On Science Experimenting on Life
Post from September 10, 2015 (↻ June 7, 2021), filed under Philosophy.
No matter what information or data you receive as the result of animal experimentation or dissection for scientific purposes, and no matter how valuable the results appear to be, the consequences of such methods are so distorted that you comprehend less of life than you did before.
—Jane Roberts: The Nature of the Psyche.
According to PETA, more than 100 million mice and rats are killed in U.S. laboratories every year. More than 100 million. In the United States alone.
This looks sick to me. This looks to me like torture and murder on a mass, mass, mass scale.
Experimenting with and killing of life seems to be one of the fundamental problems with how we do science.
Just as with humans, we need to stop all this torturing.
Just as with humans, we need to stop all this killing.
Neither from a logical nor a philosophical angle can we understand life by enslaving, violating, and killing it. It’s impossible. Enslaved ≠ free. Violated ≠ respected. Dead ≠ alive.
It’s not just that there should or must be a clear boundary that life—any life—may not be experimented on, tortured, and killed… but that there is a clear boundary.
The end does not justify the means.
There cannot be science that plays with and murders life.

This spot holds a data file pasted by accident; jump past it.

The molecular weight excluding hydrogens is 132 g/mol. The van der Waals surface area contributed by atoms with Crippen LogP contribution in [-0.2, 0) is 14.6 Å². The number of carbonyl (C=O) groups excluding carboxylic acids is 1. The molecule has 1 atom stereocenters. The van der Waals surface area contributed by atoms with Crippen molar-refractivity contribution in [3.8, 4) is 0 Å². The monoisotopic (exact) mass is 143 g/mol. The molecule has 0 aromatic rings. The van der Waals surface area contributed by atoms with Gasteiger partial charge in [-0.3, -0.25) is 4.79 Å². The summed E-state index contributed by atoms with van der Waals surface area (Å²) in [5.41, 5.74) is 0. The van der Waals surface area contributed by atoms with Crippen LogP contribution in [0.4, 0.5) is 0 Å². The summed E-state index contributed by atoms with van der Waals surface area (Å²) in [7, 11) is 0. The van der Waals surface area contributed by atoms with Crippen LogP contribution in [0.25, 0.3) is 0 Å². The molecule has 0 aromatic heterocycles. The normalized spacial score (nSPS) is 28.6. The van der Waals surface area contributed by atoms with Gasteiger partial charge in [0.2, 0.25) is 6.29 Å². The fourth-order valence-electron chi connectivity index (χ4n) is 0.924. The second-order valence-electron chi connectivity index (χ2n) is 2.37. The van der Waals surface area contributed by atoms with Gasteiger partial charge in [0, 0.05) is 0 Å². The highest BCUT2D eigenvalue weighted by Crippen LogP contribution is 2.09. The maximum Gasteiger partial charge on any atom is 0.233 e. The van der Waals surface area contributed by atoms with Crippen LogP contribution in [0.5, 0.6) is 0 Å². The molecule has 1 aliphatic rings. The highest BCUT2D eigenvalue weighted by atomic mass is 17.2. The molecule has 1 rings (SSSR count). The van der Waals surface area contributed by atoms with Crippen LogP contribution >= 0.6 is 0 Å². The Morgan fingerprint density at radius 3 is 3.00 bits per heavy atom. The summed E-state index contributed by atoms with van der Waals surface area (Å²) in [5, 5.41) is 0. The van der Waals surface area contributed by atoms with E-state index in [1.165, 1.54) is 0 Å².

And we don’t have to present science with choices here, for the respectful treatment of life must be non-negotiable.
Indeed, again there’s more to say. But that does apply less to exceptions which we’ll still, after most careful consideration, have to grant, than to our philosophical understanding. Most notably, we approach science, in particular the medical sciences, as if diseases were all “evil.” They come with value judgments, and we don’t consider—consider—that diseases may also be a choice. Once we explore, and actually understand, other angles at the problems our research attempts to solve, we may make most insightful discoveries. But, there’s more to say, and I’m learning just as we all do.
I’m Jens Oliver Meiert, and I’m an engineering manager and author. I’ve worked as a technical lead for Google, I’m close to the W3C and the WHATWG, and I write and review books for O’Reilly. Other than that, I love trying things, sometimes including philosophy, art, and adventure. Here on meiert.com I share some of my views and experiences.
If you have questions or suggestions about what I write, please leave a comment (if available) or a message.
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Perhaps my most interesting book: 100 Things I Learned as an Everyday Adventurer (2013). During my time in the States I started trying everything. Everything. Then I noticed that wasn’t only fun, it was also useful. Available at Amazon, Apple Books, Kobo, Google Play Books, and Leanpub.